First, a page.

How low do you go?

Recently, a couple of incidents have made me think about .NET and programming in general. Sam wondered if there was a way to find out if an assemlby was already registered in the GAC. I knew that the Fusion API had something to do with it, but it was undocumented (and I was also looking at the wrong DLL; if I would've looked at mscorcfg.dll I would've ILDasm/Anakrino'ed the sucker). So I grabbed the output of "gacutil /l" and created a couple of classes to search through the list. While this did the job, Mattias showed the true way.

Another incident revolves around the VB .NET compatiability layer. Someone suggested using StrDup(), but Drew showed via ILDasm that using one of String's custom constructors was the way to go. Essentially, StrDup() is just a wrapper method with some extra code bloat to boot, so why not use the constuctor?

On the one hand, I love it that it's easy to figure out what is really going on in a method in .NET. Tools like ILDasm, Reflector, and Anakrino make it painless to discover the hidden behaviors of a method. At the same time, though, I find myself wondering, "aren't methods supposed to hide those details from us anyway?" The intent of Design-By-Contract (DBC) is desirable. To know what the method expects from me and what it will uphold when it's done without having to see the source code would make development time easier. In essence, I'd like to know the method's behaviour without having to see it. I just find it funny how OO development is supposed to encapsulate implementations and you end up needing ILDasm to figure out what the encapsulated behavior is!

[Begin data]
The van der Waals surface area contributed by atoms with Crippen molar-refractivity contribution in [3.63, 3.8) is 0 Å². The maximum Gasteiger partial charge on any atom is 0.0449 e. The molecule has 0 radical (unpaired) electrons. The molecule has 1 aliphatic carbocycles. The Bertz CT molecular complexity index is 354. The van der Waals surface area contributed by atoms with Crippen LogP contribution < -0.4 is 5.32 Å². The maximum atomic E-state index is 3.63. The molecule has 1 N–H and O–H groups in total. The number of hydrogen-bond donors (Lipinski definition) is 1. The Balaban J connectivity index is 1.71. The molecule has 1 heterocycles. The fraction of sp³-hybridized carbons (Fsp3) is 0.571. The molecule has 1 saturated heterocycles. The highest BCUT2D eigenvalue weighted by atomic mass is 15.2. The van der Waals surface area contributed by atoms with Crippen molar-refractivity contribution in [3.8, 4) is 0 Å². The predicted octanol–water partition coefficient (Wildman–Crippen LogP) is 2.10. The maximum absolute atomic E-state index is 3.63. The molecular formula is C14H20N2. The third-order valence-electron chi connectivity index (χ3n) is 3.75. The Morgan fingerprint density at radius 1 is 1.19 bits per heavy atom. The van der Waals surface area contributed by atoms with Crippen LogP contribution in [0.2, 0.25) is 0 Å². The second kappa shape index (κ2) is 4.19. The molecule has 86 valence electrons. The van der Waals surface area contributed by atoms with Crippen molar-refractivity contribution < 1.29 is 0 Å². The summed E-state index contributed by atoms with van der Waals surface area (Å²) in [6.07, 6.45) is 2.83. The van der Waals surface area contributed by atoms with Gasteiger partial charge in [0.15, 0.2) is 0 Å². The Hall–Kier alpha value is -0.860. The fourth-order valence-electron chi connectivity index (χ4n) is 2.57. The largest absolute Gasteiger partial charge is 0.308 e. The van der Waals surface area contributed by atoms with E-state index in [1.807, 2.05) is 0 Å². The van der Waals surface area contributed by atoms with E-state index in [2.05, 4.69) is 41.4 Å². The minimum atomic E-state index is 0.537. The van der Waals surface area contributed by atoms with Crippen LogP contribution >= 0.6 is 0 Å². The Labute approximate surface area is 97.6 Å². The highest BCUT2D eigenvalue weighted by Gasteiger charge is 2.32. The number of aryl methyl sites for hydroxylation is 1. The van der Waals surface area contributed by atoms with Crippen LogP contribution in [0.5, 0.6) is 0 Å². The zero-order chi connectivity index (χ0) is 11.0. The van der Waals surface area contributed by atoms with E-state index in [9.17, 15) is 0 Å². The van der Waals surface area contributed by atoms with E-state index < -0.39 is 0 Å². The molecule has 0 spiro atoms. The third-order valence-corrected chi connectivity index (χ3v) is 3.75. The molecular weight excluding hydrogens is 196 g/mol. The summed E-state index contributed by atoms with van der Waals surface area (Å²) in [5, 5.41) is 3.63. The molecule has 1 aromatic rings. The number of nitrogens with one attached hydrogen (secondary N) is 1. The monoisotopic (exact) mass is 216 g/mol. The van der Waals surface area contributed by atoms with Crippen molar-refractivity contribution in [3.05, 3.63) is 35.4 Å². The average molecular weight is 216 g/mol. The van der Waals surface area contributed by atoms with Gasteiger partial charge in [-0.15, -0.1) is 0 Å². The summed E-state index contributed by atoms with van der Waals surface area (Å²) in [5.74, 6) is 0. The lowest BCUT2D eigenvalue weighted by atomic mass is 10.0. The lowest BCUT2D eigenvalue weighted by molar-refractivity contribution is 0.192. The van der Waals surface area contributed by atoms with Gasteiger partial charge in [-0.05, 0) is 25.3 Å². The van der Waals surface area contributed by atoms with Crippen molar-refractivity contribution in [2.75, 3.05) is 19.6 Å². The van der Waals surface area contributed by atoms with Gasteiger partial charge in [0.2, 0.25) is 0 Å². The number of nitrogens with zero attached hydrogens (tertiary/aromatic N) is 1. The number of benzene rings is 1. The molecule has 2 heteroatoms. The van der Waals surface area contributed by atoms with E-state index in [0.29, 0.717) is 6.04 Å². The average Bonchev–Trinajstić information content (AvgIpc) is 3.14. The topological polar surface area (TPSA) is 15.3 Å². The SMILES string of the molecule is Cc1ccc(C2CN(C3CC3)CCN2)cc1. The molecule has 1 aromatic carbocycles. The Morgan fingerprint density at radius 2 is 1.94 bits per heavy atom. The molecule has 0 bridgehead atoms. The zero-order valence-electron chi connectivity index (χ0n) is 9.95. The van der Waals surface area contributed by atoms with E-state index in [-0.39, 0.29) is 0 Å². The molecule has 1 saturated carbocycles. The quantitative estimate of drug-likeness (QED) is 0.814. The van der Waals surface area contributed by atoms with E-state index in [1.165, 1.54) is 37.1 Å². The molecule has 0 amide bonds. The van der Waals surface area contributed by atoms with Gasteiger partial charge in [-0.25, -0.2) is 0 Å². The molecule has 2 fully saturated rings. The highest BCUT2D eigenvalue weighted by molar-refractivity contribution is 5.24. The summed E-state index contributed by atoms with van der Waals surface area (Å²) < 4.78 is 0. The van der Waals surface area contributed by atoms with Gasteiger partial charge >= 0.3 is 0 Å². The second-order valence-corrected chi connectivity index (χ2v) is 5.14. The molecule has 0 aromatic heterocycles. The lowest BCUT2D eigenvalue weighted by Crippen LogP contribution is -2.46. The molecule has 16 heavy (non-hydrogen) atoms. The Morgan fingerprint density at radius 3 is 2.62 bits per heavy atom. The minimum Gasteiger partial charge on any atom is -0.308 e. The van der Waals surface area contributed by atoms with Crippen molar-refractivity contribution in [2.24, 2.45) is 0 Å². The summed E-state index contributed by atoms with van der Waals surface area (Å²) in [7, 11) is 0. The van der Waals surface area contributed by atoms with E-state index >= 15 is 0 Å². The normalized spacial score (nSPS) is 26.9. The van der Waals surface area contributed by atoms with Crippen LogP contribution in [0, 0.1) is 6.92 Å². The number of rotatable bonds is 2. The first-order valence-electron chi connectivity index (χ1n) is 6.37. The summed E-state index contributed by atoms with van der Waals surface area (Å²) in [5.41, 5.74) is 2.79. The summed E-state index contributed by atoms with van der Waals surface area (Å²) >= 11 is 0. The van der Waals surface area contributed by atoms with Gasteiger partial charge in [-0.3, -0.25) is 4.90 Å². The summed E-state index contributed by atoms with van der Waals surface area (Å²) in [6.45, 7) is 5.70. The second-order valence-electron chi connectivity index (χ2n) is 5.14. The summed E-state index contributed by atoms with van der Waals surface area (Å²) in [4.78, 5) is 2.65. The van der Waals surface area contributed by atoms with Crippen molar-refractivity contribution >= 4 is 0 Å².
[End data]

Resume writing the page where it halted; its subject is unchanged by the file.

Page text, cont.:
* Posted at 05.30.2002 12:00:00 AM CST | Link *

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